[Sca-cooks] Rude and Barbarous Kingdom

Antonia di Benedetto Calvo dama.antonia at gmail.com
Thu Jan 17 01:26:12 PST 2013

On 17/01/2013 7:37 p.m., Sharon Palmer wrote:
> Rumpolt 1581 has recipes for Indianischen Henn complete with a drawing 
> that is clearly a New World turkey. Judging by the number of times it 
> is mentioned, turkey is already very popular.
> "Indianishen" is used for several other things that are probably also 
> New World varieties. Indianische Schweinlein  and Indianische 
> Fercklein (Guinea pig), and Indianische Bonen (perhaps New World 
> beans).  I think the name is because Columbus thought the New World 
> was India, not that the things came from India.

Scappi also has recipes for the "pollanche d'India" (Indian chicken, ie,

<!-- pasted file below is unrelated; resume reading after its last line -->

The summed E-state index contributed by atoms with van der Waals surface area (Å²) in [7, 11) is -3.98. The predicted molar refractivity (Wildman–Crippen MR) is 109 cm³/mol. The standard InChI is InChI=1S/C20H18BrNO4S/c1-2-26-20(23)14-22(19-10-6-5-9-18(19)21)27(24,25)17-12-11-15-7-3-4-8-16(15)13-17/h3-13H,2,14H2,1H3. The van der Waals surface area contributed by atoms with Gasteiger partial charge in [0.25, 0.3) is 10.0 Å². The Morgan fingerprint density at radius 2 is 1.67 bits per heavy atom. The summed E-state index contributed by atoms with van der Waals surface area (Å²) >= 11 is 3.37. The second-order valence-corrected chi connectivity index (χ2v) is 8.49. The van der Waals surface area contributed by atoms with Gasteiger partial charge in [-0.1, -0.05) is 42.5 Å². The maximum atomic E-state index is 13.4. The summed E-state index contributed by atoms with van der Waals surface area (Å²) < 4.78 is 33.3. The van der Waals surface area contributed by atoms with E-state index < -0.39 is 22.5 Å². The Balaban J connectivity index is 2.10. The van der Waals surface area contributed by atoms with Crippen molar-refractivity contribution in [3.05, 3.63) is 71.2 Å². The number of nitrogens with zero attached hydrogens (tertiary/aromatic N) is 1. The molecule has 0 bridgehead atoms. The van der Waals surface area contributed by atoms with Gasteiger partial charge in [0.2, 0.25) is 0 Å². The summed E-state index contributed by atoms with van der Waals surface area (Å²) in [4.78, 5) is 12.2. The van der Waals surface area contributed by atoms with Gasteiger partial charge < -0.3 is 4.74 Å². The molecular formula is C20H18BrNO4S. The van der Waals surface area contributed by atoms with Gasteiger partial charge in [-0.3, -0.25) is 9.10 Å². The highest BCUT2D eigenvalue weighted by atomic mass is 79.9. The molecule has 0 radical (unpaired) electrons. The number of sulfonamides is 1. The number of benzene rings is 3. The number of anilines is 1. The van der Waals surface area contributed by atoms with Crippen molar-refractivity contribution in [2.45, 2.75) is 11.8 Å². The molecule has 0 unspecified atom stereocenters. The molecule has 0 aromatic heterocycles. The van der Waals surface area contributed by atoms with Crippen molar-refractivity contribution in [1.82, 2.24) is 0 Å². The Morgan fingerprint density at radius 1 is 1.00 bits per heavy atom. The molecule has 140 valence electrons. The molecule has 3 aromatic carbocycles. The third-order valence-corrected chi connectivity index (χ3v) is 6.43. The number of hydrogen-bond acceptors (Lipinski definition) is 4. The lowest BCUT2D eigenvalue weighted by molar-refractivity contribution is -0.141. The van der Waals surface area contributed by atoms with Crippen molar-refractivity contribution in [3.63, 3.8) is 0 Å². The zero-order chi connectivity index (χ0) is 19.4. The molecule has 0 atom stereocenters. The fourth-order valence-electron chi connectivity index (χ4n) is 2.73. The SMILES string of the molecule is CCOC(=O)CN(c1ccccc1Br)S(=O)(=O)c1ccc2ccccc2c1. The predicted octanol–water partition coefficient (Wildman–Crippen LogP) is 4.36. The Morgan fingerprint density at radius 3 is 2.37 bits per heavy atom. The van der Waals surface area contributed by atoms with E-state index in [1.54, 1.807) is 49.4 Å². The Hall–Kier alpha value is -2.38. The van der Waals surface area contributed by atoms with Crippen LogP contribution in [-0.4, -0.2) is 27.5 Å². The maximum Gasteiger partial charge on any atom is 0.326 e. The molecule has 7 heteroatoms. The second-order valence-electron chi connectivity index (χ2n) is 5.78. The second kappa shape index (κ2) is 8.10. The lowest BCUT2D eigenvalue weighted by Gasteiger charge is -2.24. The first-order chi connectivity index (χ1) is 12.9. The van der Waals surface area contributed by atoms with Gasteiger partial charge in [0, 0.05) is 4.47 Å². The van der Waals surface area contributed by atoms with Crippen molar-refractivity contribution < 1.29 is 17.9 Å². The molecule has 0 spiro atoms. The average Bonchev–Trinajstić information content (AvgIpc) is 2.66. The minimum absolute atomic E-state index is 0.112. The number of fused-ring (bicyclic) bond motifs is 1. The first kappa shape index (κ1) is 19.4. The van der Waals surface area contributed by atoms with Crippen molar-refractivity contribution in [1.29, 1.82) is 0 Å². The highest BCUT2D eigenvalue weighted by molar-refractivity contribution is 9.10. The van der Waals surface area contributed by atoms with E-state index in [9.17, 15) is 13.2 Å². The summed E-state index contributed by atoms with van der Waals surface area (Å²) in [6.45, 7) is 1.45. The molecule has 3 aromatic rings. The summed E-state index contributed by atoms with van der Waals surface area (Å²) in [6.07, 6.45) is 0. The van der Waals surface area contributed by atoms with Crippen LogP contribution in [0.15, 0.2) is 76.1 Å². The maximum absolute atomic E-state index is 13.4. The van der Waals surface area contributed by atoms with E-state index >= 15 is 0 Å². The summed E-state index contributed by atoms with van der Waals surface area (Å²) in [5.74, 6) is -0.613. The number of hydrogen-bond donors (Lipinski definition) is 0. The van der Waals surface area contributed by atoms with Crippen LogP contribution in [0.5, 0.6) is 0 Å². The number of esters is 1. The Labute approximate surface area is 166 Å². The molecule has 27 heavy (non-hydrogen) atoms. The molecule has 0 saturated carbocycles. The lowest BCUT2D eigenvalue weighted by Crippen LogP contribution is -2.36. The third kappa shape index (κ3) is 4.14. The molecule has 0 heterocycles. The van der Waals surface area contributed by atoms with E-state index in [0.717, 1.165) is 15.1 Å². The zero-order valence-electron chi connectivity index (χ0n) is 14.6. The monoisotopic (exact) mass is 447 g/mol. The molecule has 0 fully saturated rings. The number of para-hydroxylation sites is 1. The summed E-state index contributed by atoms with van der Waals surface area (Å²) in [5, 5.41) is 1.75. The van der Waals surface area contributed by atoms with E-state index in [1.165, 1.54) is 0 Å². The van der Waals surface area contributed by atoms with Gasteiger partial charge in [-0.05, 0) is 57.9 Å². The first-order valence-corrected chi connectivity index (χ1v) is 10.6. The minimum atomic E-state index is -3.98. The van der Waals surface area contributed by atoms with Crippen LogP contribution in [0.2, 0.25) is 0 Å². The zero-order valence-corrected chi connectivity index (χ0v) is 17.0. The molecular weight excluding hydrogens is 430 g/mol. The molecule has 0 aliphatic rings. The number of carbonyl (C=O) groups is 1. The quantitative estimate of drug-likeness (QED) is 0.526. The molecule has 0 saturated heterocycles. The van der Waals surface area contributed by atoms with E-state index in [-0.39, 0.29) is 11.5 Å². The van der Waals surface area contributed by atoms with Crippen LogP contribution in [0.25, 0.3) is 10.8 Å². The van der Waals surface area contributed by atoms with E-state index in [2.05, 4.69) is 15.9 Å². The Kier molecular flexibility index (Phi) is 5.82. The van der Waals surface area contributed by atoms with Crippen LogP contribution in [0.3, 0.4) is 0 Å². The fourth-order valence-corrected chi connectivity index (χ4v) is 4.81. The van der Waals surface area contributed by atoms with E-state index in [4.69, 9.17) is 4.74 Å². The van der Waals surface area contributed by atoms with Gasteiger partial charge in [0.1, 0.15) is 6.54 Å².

turkey), which he praises very highly, and also the "anatre d'India" 
(the Muscovy duck).

IIRC, it's just a mostly a linguistic quirk that assigns "exotic" items 
to slightly random geography. In Germany the turkey was "Indianshe", as 
Ranvaig mentions, and also sometimes "Kalkuttische".  In France and 
Italy it was an "Indian" bird, and in English it was (and still is) 

Just to complicate matters, the Turks call it 'hindi' and the Indians 
call it Peruvian :-)

Antonia di Benedetto Calvo
Saccharum pergratum. Villum lubricum.

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